By the twentieth century, all of the nations of Europe and North and South America were Christian; Australia and New Zealand, too. Great strides were being made in the mission field—that’s what it was called when churches sent missionaries to Africa, Asia, and the Pacific islands. Christian churches had a strong missional presence in China and India; it was difficult work, but there were always brave young souls who were willing to go to the ends of the Earth to spread the Word of the Lord.
          It used to be very easy to support international missions. When our pews were full, all we needed to do was have an extra offering, or a chicken-and-biscuits dinner, and we could easily raise a few thousand dollars for some mission project. What’s more, every other church was full, too. Any money raised here at Rehoboth and sent to Redstone Presbytery would be met by donations from dozens of other churches. Collectively, we could raise tens or hundreds of thousands of dollars; it seemed so easy. That was how the Church functioned during Christendom. That was the Church that most of us grew up in, and we liked it! It made sense! But the world has changed. It doesn’t make as much sense.
          More than two-thirds of Americans identify themselves as Christians. While that’s a big drop from twenty or thirty years ago, it’s still a large percentage of the population. But even among believers, weekly worship services are just one activity among many; church competes with youth sports and other activities, and many people work on Sundays. Yet the Church is having difficulty moving forward in this post-Christendom world; we are having trouble moving forward. We are stuck!
          You know what? It’s not your fault! Let me say that again. It’s not your fault. You didn’t mess anything up. We’re not in this place because some people in this congregation are too lazy or too stingy, or anything like that. It’s not your fault. It’s not my fault, nor was it Rev. Klein’s fault that the world changed. The truth is, he wasn’t taught to deal with this new reality. I was taught that this new reality existed, but mostly, seminary taught us how to be leaders in the structures of Christendom that already existed. In turn, we’ve taught the leaders of congregations—the elders and deacons, youth leaders, and other volunteers—how to be leaders in the old structures. We haven’t taught you how to be leaders in this new, post-Christendom reality.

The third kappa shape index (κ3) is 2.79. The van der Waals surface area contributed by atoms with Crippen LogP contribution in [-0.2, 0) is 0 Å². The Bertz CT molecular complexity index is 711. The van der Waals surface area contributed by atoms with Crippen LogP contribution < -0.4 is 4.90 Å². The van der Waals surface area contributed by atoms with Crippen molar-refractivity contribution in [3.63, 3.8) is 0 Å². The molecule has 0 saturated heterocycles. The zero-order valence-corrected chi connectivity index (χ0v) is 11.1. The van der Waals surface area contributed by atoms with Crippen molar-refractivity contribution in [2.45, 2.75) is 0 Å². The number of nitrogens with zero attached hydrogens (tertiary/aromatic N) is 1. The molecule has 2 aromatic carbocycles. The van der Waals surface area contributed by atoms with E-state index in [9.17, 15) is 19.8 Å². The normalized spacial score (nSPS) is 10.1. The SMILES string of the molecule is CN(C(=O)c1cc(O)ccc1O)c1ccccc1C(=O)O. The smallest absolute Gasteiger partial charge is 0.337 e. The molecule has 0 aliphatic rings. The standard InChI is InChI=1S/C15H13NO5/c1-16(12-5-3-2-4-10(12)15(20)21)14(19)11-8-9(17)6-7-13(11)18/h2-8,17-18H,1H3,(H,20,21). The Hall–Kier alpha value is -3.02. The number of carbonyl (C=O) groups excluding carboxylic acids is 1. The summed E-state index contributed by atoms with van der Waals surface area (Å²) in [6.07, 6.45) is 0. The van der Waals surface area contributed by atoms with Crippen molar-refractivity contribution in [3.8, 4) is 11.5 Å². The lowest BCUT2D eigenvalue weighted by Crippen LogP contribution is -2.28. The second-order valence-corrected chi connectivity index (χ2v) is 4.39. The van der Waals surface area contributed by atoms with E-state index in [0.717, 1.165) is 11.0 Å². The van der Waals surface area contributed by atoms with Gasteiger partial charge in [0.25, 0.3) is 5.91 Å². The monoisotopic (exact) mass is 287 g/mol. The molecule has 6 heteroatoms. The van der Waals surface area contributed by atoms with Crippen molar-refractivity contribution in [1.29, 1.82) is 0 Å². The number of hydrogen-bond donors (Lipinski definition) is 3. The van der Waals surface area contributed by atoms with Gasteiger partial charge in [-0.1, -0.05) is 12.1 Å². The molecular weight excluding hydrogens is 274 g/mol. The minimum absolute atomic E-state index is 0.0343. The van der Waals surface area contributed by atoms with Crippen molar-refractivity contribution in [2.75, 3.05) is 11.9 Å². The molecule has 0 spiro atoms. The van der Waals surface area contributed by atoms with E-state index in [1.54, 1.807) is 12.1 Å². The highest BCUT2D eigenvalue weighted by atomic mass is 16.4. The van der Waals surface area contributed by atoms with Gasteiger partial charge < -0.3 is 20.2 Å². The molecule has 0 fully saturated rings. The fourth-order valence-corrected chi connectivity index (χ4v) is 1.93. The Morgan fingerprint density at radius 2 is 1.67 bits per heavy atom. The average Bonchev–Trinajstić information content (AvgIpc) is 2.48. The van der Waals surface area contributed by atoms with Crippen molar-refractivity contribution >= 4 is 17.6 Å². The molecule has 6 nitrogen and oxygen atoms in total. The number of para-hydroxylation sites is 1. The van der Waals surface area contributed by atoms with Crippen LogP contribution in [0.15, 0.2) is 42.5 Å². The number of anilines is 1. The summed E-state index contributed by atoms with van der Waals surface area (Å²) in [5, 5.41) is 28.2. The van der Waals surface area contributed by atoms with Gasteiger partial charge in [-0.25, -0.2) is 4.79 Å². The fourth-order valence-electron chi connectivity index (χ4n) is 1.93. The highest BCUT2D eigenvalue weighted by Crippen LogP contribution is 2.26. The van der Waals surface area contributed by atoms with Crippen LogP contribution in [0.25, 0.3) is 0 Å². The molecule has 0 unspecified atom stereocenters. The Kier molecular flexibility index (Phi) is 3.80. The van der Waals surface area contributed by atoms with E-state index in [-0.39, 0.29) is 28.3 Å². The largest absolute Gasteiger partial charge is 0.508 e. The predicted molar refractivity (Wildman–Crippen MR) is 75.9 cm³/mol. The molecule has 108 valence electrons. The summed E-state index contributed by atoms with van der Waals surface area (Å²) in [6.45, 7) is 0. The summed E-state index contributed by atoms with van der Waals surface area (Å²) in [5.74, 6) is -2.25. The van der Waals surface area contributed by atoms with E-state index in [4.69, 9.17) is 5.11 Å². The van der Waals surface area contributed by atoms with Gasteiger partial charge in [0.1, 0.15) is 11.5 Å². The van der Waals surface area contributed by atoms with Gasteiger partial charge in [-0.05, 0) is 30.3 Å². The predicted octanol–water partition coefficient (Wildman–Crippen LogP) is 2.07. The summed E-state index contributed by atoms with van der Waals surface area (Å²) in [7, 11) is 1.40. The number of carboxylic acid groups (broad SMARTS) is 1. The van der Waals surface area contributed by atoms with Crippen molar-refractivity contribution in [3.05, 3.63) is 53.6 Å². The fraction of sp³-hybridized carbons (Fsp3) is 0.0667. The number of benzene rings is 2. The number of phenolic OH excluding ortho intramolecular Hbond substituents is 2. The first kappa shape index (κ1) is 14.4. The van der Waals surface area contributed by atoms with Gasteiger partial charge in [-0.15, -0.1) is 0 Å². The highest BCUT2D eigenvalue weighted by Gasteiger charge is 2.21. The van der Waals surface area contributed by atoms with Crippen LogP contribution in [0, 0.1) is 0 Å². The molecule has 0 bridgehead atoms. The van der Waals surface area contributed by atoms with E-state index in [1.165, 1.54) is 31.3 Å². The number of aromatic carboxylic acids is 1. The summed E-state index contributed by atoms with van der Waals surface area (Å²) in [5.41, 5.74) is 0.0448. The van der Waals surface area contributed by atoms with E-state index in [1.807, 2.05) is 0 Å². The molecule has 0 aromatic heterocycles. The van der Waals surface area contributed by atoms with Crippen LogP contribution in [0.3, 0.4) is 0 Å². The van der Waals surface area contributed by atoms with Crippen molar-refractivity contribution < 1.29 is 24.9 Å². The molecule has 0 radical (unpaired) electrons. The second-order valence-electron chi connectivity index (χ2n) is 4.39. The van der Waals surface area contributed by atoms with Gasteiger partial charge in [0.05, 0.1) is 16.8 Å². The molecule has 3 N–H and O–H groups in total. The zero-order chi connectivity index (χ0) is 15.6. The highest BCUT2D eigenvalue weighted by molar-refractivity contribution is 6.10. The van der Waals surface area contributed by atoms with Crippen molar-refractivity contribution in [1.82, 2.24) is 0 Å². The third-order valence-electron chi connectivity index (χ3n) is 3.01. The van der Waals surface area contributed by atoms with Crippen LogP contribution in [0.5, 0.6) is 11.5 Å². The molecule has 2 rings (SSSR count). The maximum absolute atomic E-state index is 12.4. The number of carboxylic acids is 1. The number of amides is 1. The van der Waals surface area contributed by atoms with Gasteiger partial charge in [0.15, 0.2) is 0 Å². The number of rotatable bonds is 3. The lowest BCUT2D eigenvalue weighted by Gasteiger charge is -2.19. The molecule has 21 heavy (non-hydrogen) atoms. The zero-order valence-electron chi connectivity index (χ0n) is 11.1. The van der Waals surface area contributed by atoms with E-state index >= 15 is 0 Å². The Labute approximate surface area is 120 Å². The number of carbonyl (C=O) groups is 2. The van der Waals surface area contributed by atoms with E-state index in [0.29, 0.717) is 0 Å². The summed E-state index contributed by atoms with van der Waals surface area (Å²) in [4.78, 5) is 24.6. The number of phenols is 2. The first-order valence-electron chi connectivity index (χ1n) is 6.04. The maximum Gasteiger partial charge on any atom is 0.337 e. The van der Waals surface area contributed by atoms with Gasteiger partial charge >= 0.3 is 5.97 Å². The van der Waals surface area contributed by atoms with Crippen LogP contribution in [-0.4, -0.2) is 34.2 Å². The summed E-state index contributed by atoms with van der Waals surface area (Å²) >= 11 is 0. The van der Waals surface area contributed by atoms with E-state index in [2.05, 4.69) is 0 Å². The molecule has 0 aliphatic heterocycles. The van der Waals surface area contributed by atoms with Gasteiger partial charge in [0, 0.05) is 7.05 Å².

That’s scary, but it may also be a blessing.
          As Christians, we gather here to worship, but then we are sent back into the world. In the era of Christendom, the sending didn’t mean all that much. We could always raise enough money to send someone else. We could support a vast, global network of Christian missionaries. We could send money for famine relief and disaster relief. If there was a need in our own community, we could hire more staff, like a youth pastor.
          Today, the mission field is right at our door. We don’t have to find remote villages in Africa or the Amazon basin to send missionaries. We are forced to confront problems in our own community that were harder to see, but in recent years, have become quite clear: drug addiction, homelessness, and hopelessness. This is scary, yet it is also a blessing. I’m not romanticizing addiction or homelessness. We are called to be a blessing in the midst of that darkness.
          The mission field belongs to the Lord; likewise, the field where this church stands also belongs to the Lord. It is not our job to sow the seeds, the seeds of the faith, the seeds of God’s overwhelming love for humanity; Jesus already did that. Neither is it our job to reap the field. That will be done later—in God’s time—by the angels. What’s more, Jesus has told us it’s not our job to sort these plants or uproot the weeds, because, “in gathering the weeds you would uproot the wheat along with them.” So, what are we to do? Where do we fit in this new, post-Christendom world? What we can do is water all the plants and tend to all the fields that we can. The truth is, we can’t always tell the wheat from the weeds, so we have to find new ways to tend to all the plants in the field. We don’t have to try harder, but we must be willing to try differently. Thanks be to God. Amen.

          Now, beloved, as you depart from this place, remember that we are called to be the Church, the body of Christ in the world. Go forth and be instruments of God’s love and peace and reconciliation. Do not return evil for evil to any person, but know that we are all loved by God, and that we are called to reflect that love to everyone we meet. Go forth and be the salt of the earth and the light of the world. Go forth and tend the plants and the soil. In the name of Jesus Christ, our Lord, let all God’s children say, Amen!

[1] Jennifer T. Kaalund, “Commentary on Matthew 13:24-30, 36-43,” retrieved from: